Thinking about PCA as minimizing reconstruction error is useful because it draws a connection to statistical regression.[5] Simple least-squares linear regression has been extended and adapted to a wide variety of statistical problems (see GLMs), and we can leverage this research framework and perspective to come up with more specialized versions of PCA. This general framework has been developed my a number of papers (Collins, 2001; Gordon, 2004; Udell, 2015). Below is a whirlwind tour:

We will start with quadratically regularized PCA, which is similar to ridge regression. The basic idea is to penalize the squared Euclidean length (L2 norm) of the rows of $W$ and $C$ so that they don’t get too large:

Madeleine Udell’s thesis shows that the answer to this problem is very similar to classic PCA and can be solved analytically using the singular value decomposition (SVD).

Interestingly, the rest of the PCA variants listed in this post cannot be analytically solved. In fact, PCA and quadratically-regularized PCA are quite special cases of nonconvex optimization problems that we can solve exactly. In practice, we can still fit the rest of these models using standard techniques like gradient descent. Even better, we can exploit the fact that these optimization problems are biconvex. That is, if we treat $W$ as a fixed constant and optimize over $C$ then the problem is convex, and vice versa. This suggests the alternating minimization algorithm which can work very well in practice. In rough pseudocode:


Alternating minimization:
1      choose initial starting points $W^{(0)}$ and $C^{(0)}$
2      $n \leftarrow 0$
3      while not converged
4           $W^{(n+1)} \leftarrow $ minimize over $W$ while holding $C = C^{(n)}$ constant.
5           $C^{(n+1)} \leftarrow $ minimize over $C$ while holding $W = W^{(n+1)}$ constant.
6           $n \leftarrow n+1$
7      end while


Again, the idea here is that the sub-problems (4) and (5) are easy to optimize because they are convex. It isn’t necessary to minimize the sub-problems to completion, in fact it can work better to take just take alternating gradient steps for each sub-problem.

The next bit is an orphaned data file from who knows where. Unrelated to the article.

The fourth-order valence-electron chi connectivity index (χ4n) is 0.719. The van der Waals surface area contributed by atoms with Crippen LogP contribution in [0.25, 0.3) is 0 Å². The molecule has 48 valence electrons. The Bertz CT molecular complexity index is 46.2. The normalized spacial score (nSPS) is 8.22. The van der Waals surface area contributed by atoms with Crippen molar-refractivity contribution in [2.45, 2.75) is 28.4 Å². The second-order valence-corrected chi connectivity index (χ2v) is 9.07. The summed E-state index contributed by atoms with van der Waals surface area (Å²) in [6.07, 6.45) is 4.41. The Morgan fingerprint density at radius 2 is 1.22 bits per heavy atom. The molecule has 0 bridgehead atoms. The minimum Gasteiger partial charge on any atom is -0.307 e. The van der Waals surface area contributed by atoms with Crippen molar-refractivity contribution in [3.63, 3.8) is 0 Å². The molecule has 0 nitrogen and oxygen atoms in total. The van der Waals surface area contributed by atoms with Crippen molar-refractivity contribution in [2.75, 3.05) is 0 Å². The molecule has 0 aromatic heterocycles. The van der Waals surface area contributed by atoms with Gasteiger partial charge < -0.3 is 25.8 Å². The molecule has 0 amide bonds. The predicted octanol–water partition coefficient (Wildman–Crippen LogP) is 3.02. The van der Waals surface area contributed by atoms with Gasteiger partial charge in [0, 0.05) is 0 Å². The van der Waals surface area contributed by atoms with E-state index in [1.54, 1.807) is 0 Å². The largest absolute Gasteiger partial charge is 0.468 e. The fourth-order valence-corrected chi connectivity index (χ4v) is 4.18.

Sparse PCA. If we substitute a L1 norm penalty for the L2 norm regularization we encounter a form of sparse PCA:

This problem is similar to LASSO and elastic net regression. Typically, this penalty/regularization choice causes the best $W$ and $C$ to be sparse (i.e. have many zero entries). This can be helpful for interpretation. For example, if we have a gene expression dataset then we may want to limit ourselves so that each component — column of $C$ — only contains a handful of genes, rather than a large combination of all genes (which can be quite large). This is demonstrated in the figure below from D’Aspremont et al. (2007):

500 genes were measured for a large number of samples. The factors $f_1$, $f_2$, $f_3$ obtained by traditional PCA each use all 500 genes (<i>left</i>). The sparse factors $g_1$, $g_2$, and $g_3$ on the right together involve only 14 genes, which can be useful for developing parsimonious hypotheses and future experiments. Both PCA and Sparse PCA separate the three tissue types that were measured; the color of each datapoint corresponds to the tissue type. The separation is slighly larger for PCA, but is less interpretable. Figure reproduced from <a href='http://dx.doi.org/10.1137/050645506'>D'Aspremont et al. (2007)</a>, data from Iconix Pharmaceuticals.